Cover of book: The Tunnel

Dennis McIntosh
The Tunnel

“I feel like I get fucked over every day…” That, as a kōan, encapsulates Dennis McIntosh’s seven years on the construction crew of Melbourne’s Western Trunk sewer project.

A driven sort of bloke by his own telling, McIntosh worked in the tunnel out of grim necessity. As The Tunnel begins – taking up just after his coming-of-age stint as a sheep shearer, which he chronicled in his first book, Beaten by a Blow – though he’s on the wagon, his marriage is shaky, and he’s gone through four jobs in as many months.

He’s never been underground before and his jumpy, bewildered first impressions convey the unearthliness of it. Soon, though, he (but never the reader, quite) grasps the workings and politics of the tunnel. It’s just another workplace, full of “cunts” and “wogs” and one “fucken” thing after another.

But the tunnel is more than a hole in the ground; it’s a state of mind. “I couldn’t see a way out.” Aside from the work and the company, he’s rubbed raw by a sense of personal injustice: “I wanted a break, a reward. I deserved it. I’d earned it … I was down here waiting to be discovered, but no one was coming, not even God. No one even knew I was here.”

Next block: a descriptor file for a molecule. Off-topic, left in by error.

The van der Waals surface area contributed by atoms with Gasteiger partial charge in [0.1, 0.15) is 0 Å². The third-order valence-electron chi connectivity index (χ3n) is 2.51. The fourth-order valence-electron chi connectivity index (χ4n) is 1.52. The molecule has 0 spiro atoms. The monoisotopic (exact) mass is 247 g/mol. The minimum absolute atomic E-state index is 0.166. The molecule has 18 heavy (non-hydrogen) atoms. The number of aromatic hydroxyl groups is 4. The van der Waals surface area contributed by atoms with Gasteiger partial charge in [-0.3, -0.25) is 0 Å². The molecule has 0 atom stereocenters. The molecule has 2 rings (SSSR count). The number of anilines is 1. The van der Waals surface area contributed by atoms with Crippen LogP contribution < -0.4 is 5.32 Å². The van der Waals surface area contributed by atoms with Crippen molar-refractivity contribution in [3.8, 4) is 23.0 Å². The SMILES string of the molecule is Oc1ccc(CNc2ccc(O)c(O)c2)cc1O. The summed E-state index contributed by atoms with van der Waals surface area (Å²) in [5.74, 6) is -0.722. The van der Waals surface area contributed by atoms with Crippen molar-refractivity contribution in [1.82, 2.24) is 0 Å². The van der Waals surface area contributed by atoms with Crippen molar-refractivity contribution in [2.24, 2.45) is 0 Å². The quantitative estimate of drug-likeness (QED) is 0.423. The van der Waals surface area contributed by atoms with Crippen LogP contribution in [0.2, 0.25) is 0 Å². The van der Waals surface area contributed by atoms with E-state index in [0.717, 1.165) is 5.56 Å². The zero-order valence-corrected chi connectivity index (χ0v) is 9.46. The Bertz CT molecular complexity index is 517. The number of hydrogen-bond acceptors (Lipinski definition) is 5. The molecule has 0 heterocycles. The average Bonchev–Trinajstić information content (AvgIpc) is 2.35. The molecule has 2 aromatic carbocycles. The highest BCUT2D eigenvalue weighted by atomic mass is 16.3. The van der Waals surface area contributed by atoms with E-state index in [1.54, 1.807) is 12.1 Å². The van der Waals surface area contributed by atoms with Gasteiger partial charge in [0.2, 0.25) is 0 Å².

McIntosh, whose education ended at year 9, feels that he is capable of more. He applies for other, better jobs but gets knocked back every time. One thing about a tunnel, though: it’s heading somewhere.

What keeps him going is the task of helping his daughter overcome a brain injury suffered in infancy. A regimen of exercise and training leads her towards recovery, inspiring him to train towards his own goals. He coaches a junior swimming team to success, getting a thrill of vindication when he passes the coaching exam. “Now I believed there was nothing I couldn’t do if I was given a chance to learn it.”

McIntosh thanks Penguin for publishing his work “at a time when working-class stories have become invisible in our literature”. Working-class stories by working-class writers, perhaps. Alex Miller, Tony Birch and the rest – they tend to be university-educated (if not tenured) by the time their stories of working life appear in print. McIntosh himself now has a PhD.

The Tunnel is an unsettling – and defiantly humourless – read. Partly that’s because it gives the soft-handed reader a taste of how the other half lives. Mainly, though, it’s due to the fistful of entitlement that McIntosh just can’t let go of.  FL

Penguin, 112pp, $9.99

This article was first published in the print edition of The Saturday Paper on November 1, 2014 as "Dennis McIntosh, The Tunnel".

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Reviewer: FL

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